City paves way for new housing

Rome News-Tribune, Jeremy Stewart, May 19, 2020

Several developers got the endorsement of the Rome City Commission this week and are moving forward with plans to add more affordable housing to the local landscape.

The board unanimously approved three proposals Monday pertaining to the construction of new housing units inside the city limits. The largest of these is a 100-unit development in South Rome, which is backed by the South Rome Redevelopment Corp.

The others are a conversion of an unused portion of the former Holiday Inn Skytop property into efficiency apartments and a new gated townhouse development on a vacant parking lot near downtown.

Commissioners and stakeholders referenced the need for more low- to moderate-income housing in the area as a reason to approve the requests for each project.

A lot on Pollock Street, which formerly was home to the old Curtis Packing plant, was rezoned from high-density traditional residential for the multi-family residential project. Laurel Street Housing is continuing its partnership with the SRRC to build a new apartment complex on the property.

“I think the feature that we love most about it is, we’re able to provide quality, mixed-income workforce housing but do it in a design that we think respects the area by doing several small buildings,” said Lee Cochran, senior vice president of development for Laurel Street Housing.

The plans presented to the city commission show 15 four-unit buildings and five eight-unit buildings, all of which are two stories high.

“We’re really excited about this. The way Laurel Street has laid this out, breaking up the units to make them smaller units, I think it will fit really well in the neighborhood,” said Charles Looney, SRRC executive director.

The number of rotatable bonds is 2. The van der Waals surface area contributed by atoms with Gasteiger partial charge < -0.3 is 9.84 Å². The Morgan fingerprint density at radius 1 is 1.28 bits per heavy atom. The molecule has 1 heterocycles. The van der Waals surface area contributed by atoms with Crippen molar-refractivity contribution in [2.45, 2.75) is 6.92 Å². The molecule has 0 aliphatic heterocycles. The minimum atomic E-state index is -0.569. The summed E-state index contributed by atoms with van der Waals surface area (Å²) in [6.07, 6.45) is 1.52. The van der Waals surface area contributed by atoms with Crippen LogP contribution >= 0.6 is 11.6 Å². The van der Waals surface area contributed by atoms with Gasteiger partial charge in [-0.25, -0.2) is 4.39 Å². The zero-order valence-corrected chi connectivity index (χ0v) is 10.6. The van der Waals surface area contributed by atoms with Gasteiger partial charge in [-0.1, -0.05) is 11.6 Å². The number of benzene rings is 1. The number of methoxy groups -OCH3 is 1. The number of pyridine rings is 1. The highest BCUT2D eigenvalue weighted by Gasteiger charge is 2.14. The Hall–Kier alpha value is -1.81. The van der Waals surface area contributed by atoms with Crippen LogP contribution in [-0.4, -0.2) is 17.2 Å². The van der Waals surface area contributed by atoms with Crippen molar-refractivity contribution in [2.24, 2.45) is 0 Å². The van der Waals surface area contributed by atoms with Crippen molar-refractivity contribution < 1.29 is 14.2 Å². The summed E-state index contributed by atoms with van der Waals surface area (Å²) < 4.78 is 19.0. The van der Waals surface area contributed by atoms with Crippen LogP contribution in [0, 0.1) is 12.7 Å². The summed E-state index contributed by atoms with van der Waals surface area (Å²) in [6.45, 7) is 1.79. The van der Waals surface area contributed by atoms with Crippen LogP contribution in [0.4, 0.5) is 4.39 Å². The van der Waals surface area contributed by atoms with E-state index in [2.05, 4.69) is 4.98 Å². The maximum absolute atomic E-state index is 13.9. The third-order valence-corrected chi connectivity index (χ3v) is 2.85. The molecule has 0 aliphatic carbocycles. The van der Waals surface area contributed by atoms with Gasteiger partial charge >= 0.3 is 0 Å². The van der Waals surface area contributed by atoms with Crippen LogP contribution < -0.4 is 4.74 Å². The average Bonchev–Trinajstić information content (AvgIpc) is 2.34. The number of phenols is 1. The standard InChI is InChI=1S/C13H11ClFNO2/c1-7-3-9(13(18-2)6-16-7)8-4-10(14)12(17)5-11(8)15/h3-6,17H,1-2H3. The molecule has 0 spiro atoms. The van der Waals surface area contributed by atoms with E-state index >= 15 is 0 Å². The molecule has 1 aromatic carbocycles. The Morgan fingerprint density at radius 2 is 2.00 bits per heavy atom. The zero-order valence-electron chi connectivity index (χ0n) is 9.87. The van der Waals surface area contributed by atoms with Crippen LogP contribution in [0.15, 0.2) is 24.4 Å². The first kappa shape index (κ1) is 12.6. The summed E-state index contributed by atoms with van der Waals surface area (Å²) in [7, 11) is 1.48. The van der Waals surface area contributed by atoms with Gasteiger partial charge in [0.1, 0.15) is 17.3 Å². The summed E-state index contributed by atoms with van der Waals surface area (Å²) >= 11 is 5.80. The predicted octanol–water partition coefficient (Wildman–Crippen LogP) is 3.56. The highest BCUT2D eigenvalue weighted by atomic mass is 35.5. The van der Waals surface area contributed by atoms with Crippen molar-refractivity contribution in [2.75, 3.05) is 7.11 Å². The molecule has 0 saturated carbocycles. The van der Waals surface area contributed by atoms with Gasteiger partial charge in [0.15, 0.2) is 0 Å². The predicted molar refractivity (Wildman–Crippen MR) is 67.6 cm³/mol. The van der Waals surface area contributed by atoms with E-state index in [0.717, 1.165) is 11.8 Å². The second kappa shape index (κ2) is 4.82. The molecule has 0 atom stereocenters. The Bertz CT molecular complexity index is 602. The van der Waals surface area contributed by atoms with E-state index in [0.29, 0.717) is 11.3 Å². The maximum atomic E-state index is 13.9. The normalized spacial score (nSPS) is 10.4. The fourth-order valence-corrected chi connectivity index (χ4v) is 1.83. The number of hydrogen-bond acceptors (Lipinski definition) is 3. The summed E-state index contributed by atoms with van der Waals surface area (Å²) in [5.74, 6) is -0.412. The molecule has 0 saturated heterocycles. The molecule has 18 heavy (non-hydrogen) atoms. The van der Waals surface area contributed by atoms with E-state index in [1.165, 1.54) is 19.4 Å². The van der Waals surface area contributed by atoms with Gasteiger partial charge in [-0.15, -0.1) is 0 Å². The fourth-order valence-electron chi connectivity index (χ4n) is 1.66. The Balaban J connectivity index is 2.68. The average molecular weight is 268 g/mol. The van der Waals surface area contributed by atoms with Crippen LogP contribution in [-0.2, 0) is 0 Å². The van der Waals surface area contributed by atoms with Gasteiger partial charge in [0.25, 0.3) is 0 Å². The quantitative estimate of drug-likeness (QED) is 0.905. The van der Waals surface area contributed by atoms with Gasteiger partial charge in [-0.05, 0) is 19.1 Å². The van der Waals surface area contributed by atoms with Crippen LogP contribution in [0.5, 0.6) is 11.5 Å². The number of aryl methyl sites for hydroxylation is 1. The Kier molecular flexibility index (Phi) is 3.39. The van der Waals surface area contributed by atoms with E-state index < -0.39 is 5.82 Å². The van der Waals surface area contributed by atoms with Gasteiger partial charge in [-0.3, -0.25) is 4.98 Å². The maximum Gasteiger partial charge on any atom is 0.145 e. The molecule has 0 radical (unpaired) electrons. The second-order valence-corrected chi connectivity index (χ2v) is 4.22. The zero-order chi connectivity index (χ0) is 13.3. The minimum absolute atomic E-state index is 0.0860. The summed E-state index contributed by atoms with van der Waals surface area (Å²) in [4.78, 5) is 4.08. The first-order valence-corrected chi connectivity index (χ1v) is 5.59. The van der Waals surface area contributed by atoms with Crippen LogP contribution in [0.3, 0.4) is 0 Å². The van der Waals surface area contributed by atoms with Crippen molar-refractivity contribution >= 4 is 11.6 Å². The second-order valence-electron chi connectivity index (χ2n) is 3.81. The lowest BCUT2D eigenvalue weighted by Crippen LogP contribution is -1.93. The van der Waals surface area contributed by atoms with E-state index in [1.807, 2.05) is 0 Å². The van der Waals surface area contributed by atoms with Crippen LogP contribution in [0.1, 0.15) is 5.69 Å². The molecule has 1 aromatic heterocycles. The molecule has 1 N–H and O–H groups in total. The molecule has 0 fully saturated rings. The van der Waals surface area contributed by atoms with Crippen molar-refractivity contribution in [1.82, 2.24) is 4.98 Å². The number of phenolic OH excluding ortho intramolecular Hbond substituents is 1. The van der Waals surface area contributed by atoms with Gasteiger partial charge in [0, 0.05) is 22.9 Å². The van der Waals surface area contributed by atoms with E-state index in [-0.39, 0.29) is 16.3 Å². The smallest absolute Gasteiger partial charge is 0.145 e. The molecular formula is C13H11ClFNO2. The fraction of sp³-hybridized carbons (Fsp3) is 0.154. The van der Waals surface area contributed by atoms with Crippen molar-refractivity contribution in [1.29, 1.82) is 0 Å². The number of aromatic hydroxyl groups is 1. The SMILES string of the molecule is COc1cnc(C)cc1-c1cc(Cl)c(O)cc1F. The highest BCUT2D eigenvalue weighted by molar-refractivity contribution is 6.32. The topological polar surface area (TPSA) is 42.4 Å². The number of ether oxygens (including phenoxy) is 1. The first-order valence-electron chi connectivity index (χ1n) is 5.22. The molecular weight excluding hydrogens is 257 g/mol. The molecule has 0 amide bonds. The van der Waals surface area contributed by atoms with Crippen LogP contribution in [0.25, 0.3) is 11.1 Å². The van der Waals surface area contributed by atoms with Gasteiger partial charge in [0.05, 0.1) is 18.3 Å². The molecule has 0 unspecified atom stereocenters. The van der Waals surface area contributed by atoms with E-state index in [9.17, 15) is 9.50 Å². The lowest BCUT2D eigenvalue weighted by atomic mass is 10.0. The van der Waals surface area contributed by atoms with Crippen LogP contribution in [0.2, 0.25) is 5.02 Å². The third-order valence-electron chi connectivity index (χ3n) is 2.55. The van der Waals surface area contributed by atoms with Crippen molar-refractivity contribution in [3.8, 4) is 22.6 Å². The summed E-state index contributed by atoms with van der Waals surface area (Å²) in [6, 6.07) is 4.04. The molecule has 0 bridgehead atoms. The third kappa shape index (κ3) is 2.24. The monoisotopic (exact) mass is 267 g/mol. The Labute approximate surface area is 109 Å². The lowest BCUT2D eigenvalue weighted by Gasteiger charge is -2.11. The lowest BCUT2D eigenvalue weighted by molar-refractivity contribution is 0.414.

The corporation will now apply to the Georgia Department of Community Affairs for tax credits to offset the cost of the project.

Jay Barksdale, of JFB Development, received his requested rezoning of property at the corner of East Third Street and East Sixth Avenue from office institutional to urban mixed use. His planned development on the 0.6-acre lot includes 10 two-story, two-bedroom, two-bath townhouses for lease or sale.

“The feedback we’ve been given from the city commission and the county is that we need middle-income housing and affordable rentals, and we need them fast. We thought this was a great place for it,” Barksdale said.

A special-use permit was also approved to allow for multi-family dwellings in the community commercial zone where the former Skytop property sits.

“I think that we have heard very loud and clear before we were in this pandemic situation that affordable housing for working families was very difficult to find in Rome,” Commissioner Wendy Davis said. “It’s not going to be a space or a size that would be appealing to everyone, but I think there is definitely a market in our community for this level of rent.”